Facebook Inc. -- along with 27 partners -- is wading into the world of cryptocurrencies with Libra, a digital token that’s projected to be used in everything from commerce to money transfers. Here are the details:
1. What is Libra?
Expected to be launched in 2020, Libra is a blockchain-based digital coin that will let Facebook users to send and receive money or to pay for services. The goal is for Libra to be used outside of the social network as well: Consumers may eventually be able to use it to pay for a cab or a cup of morning coffee.
2. What’s the appeal?
Libra aims to offer a way for the world’s 1.7 billion unbanked adults to pay for goods and services and to send money to others for low fees. Merchants around the world are envisioned letting people convert cash into digital Libra coins, which than could be deposited into digital wallets to be used for payments.
3. Why are Facebook and its partners doing this?
The social network’s revenue growth has slowed in recent years, and it’s looking for new ways to make money outside of advertising. Libra could potentially unlock new revenue opportunities in payments and commerce. Facebook’s partners in the Libra project, such as Visa Inc. and Uber Technologies Inc., have their own motivations as well: If Libra disrupts its payments business, Visa, for instance, likely wants to at least be a part of the disruption.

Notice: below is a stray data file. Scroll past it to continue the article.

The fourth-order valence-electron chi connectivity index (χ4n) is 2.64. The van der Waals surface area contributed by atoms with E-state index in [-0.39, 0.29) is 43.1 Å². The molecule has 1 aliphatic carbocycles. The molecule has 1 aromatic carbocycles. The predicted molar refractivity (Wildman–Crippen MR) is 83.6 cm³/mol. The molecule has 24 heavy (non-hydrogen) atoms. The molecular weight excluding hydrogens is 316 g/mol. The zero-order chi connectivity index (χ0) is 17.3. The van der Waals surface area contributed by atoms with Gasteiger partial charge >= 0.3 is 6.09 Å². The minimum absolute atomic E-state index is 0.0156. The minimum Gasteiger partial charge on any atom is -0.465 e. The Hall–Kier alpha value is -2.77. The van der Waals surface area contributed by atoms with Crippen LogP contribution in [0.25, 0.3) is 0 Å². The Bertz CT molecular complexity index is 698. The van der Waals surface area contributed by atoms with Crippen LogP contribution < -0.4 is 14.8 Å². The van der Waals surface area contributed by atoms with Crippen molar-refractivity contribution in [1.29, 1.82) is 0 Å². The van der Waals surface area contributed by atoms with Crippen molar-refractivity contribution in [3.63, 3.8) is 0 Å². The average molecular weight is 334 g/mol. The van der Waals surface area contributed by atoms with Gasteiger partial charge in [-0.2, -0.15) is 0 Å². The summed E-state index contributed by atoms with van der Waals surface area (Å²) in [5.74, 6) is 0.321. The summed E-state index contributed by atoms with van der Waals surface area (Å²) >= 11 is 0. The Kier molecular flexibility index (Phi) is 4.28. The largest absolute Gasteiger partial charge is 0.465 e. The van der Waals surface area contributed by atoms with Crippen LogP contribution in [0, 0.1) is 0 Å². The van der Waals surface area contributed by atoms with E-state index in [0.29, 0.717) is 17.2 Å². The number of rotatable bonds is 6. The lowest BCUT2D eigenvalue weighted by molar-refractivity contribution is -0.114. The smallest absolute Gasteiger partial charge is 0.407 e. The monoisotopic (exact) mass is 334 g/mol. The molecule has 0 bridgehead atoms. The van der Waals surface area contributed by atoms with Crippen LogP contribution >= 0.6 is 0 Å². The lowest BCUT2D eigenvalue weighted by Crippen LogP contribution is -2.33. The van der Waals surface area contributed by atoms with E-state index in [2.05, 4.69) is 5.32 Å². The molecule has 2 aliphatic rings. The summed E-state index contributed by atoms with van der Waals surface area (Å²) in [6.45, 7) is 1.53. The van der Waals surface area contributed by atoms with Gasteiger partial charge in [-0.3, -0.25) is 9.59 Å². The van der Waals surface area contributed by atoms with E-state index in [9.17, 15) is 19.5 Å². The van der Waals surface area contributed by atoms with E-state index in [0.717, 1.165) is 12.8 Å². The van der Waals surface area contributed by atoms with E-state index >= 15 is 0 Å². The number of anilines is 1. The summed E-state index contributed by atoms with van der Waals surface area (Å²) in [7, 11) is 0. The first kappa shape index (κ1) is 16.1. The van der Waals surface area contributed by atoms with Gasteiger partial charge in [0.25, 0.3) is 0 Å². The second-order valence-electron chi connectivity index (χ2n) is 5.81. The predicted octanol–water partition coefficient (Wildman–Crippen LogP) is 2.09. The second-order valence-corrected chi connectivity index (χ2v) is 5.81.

4. What are some other use cases?
What’s most likely is that Libra coins will initially be used to store the savings of people in emerging economies that suffer from high inflation, such as Venezuela. Traders may also exchange Bitcoin or Ether for Libra in times of high volatility for crypto.
5. Why is Libra more stable than the Venezuelan bolivar?
Libra is a so-called stablecoin, 100% backed by a basket of securities and fiat currencies, such as the dollar, euro, pound and yen. Because these fiat currencies don’t fluctuate in value much, the Libra coins’ value should keep as well.
6. What are Libra’s advantages versus other stablecoins?
Today, many traders park their funds in Tether, the stablecoins market leader. But companies behind Tether are being probed by the New York Attorney General for allegedly misusing clients’ funds. Tether is also not 100% backed by fiat, and it’s not being audited -- which Libra will be, according to David Marcus, who heads the project for Facebook.
7. Would consumer data be safe with Libra?
The social network will certainly have an uphill battle convincing users their financial information is safe. As a first step, Facebook’s new subsidiary that will develop a wallet for holding Libra coins in products such as the WhatsApp messaging app won’t share the financial data with the rest of Facebook, Marcus said.
8. Are there any other risks users should consider?
Yes, many. The project is already running into political opposition: French Finance Minister Bruno Le Maire has expressed concern about Libra’s use in money laundering and terrorism finance. In addition, while Facebook and its partners have been talking with regulators, they haven’t secured the so-called no-action letter from the U.S. Securities and Exchange Commission, which would have safeguarded them from a regulatory action amid a global crack-down on token issuers. And as with any cryptocurrency, there’s also the risk of hacks or other types of attacks. Members of the Libra Association, which governs the project, will operate so-called nodes that will support the Libra network; and if more than 1/3 of the nodes band together, they could potentially start falsifying transactions.
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